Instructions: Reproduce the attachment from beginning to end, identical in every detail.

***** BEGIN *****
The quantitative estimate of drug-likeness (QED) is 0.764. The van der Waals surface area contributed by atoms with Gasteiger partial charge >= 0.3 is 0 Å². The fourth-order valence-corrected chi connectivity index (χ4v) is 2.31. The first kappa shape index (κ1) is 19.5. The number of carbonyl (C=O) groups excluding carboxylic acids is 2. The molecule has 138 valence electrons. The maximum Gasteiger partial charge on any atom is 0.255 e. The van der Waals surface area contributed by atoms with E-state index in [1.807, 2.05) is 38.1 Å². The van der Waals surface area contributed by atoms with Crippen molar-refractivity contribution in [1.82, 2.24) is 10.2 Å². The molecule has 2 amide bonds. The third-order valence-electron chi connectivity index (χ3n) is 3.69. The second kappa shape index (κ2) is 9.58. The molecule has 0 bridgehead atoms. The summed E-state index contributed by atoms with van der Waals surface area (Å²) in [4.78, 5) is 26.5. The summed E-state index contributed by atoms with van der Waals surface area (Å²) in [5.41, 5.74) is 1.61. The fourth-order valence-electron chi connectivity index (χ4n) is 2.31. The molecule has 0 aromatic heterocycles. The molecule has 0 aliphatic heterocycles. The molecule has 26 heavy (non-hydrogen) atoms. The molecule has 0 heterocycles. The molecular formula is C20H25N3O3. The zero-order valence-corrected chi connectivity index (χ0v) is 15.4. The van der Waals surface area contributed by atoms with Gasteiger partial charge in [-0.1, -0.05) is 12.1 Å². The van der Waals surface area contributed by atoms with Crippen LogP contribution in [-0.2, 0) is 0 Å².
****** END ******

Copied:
The quantitative estimate of drug-likeness (QED) is 0.764. The van der Waals surface area contributed by atoms with Gasteiger partial charge >= 0.3 is 0 Å². The fourth-order valence-corrected chi connectivity index (χ4v) is 2.31. The first kappa shape index (κ1) is 19.5. The number of carbonyl (C=O) groups excluding carboxylic acids is 2. The molecule has 138 valence electrons. The maximum Gasteiger partial charge on any atom is 0.255 e. The van der Waals surface area contributed by atoms with E-state index in [1.807, 2.05) is 38.1 Å². The van der Waals surface area contributed by atoms with Crippen molar-refractivity contribution in [1.82, 2.24) is 10.2 Å². The molecule has 2 amide bonds. The third-order valence-electron chi connectivity index (χ3n) is 3.69. The second kappa shape index (κ2) is 9.58. The molecule has 0 bridgehead atoms. The summed E-state index contributed by atoms with van der Waals surface area (Å²) in [4.78, 5) is 26.5. The summed E-state index contributed by atoms with van der Waals surface area (Å²) in [5.41, 5.74) is 1.61. The fourth-order valence-electron chi connectivity index (χ4n) is 2.31. The molecule has 0 aromatic heterocycles. The molecule has 0 aliphatic heterocycles. The molecule has 26 heavy (non-hydrogen) atoms. The molecule has 0 heterocycles. The molecular formula is C20H25N3O3. The zero-order valence-corrected chi connectivity index (χ0v) is 15.4. The van der Waals surface area contributed by atoms with Gasteiger partial charge in [-0.1, -0.05) is 12.1 Å². The van der Waals surface area contributed by atoms with Crippen LogP contribution in [-0.2, 0) is 0 Å².